The FPG Institute’s Iheoma Iruka unpacks findings from a recent report on the experiences of Black families with babies navigating the pandemic, from disruptions in early care and education to financial and health challenges.

“Black babies deserve to live in a world that is prosperous, equitable, and safe. Sustaining our country’s infrastructure is a key solution to improving their lives and health outcomes. In an age of racial reckoning, an economic downturn, and a global health crisis, investing in Black children and families will improve lives and guarantee our nation’s future and security.”


In other early learning news: What I’m reading

Our collective amnesia about childcare - From The Los Angeles Times


Research & Resources: Let's talk salary scales

Child care providers will be able to opt-in to a compensation component of the stabilization grants — meaning the state will send additional funds if providers commit to using them to pay their staff members.

This can look like providing bonuses or increasing the base pay and benefits for staff. DCDEE is encouraging the latter option.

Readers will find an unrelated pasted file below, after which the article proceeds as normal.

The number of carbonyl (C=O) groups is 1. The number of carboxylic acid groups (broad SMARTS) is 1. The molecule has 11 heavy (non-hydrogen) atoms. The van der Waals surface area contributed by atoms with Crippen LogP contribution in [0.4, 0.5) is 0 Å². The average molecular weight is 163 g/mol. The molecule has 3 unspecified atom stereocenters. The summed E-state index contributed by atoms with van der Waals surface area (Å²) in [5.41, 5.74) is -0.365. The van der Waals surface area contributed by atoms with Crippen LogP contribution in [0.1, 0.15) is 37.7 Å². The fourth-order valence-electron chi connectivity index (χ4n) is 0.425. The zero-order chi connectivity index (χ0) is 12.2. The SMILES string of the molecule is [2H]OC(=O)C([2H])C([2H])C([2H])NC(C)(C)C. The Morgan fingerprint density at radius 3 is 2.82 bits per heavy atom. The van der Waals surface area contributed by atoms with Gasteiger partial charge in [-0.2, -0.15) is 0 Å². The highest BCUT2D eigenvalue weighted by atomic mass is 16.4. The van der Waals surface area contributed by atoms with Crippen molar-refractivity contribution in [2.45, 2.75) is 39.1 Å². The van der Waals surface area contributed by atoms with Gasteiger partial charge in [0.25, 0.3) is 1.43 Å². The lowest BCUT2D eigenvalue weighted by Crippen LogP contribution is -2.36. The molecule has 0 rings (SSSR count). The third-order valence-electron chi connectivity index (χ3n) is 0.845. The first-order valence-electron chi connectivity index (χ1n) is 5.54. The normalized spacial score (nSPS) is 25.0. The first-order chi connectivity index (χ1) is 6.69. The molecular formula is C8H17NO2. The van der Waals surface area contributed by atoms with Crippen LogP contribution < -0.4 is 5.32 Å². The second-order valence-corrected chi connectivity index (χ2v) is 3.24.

Meanwhile, a tool released last week provides a model for how to pay teachers based on levels of education. The North Carolina Early Childhood Compensation Collaborative Model Salary Scale for Early Education Teachers was developed to ensure teachers with the same credentials are paid on par with educators in the public K-12 schools — and that all teachers make at least $15 per hour.

Developed by organizations and agencies across the state, early childhood leaders are hoping it can serve as a guide for providers asking how to raise compensation in a fair way that helps recruit and retain high-quality professionals. Read more here on why the tool matters.

“It can provide a transparent compensation and career pathway, serve as a planning tool for employees in the workforce — something to work towards,” said Allison Miller, who works on compensation initiatives at Child Care Services Association, on a recent webinar outlining the tool. More technical assistance is planned to help providers implement the scale.

Liz Bell

Liz Bell is the early childhood reporter for EducationNC.